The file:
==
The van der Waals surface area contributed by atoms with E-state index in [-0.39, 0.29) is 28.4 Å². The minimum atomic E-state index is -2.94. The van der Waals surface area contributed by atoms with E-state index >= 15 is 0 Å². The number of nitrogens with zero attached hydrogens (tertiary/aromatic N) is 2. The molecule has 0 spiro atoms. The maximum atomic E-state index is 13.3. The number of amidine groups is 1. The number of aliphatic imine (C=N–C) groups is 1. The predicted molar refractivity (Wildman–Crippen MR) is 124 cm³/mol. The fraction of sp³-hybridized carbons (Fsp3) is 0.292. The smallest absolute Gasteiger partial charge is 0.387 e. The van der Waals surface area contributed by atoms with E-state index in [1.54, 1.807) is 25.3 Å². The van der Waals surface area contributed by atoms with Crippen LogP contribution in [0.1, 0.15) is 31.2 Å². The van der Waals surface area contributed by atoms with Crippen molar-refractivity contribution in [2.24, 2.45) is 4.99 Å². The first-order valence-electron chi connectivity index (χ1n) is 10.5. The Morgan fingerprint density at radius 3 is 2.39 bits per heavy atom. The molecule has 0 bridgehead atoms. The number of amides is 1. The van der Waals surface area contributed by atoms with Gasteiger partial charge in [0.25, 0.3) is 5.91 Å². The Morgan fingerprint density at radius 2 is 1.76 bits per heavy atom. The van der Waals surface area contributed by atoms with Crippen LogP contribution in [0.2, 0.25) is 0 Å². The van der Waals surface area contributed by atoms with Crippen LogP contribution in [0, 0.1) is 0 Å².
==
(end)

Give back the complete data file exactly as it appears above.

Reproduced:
The van der Waals surface area contributed by atoms with E-state index in [-0.39, 0.29) is 28.4 Å². The minimum atomic E-state index is -2.94. The van der Waals surface area contributed by atoms with E-state index >= 15 is 0 Å². The number of nitrogens with zero attached hydrogens (tertiary/aromatic N) is 2. The molecule has 0 spiro atoms. The maximum atomic E-state index is 13.3. The number of amidine groups is 1. The number of aliphatic imine (C=N–C) groups is 1. The predicted molar refractivity (Wildman–Crippen MR) is 124 cm³/mol. The fraction of sp³-hybridized carbons (Fsp3) is 0.292. The smallest absolute Gasteiger partial charge is 0.387 e. The van der Waals surface area contributed by atoms with E-state index in [1.54, 1.807) is 25.3 Å². The van der Waals surface area contributed by atoms with Crippen LogP contribution in [0.1, 0.15) is 31.2 Å². The van der Waals surface area contributed by atoms with Crippen molar-refractivity contribution in [2.24, 2.45) is 4.99 Å². The first-order valence-electron chi connectivity index (χ1n) is 10.5. The Morgan fingerprint density at radius 3 is 2.39 bits per heavy atom. The molecule has 0 bridgehead atoms. The number of amides is 1. The van der Waals surface area contributed by atoms with Gasteiger partial charge in [0.25, 0.3) is 5.91 Å². The Morgan fingerprint density at radius 2 is 1.76 bits per heavy atom. The van der Waals surface area contributed by atoms with Crippen LogP contribution in [0.2, 0.25) is 0 Å². The van der Waals surface area contributed by atoms with Crippen LogP contribution in [0, 0.1) is 0 Å².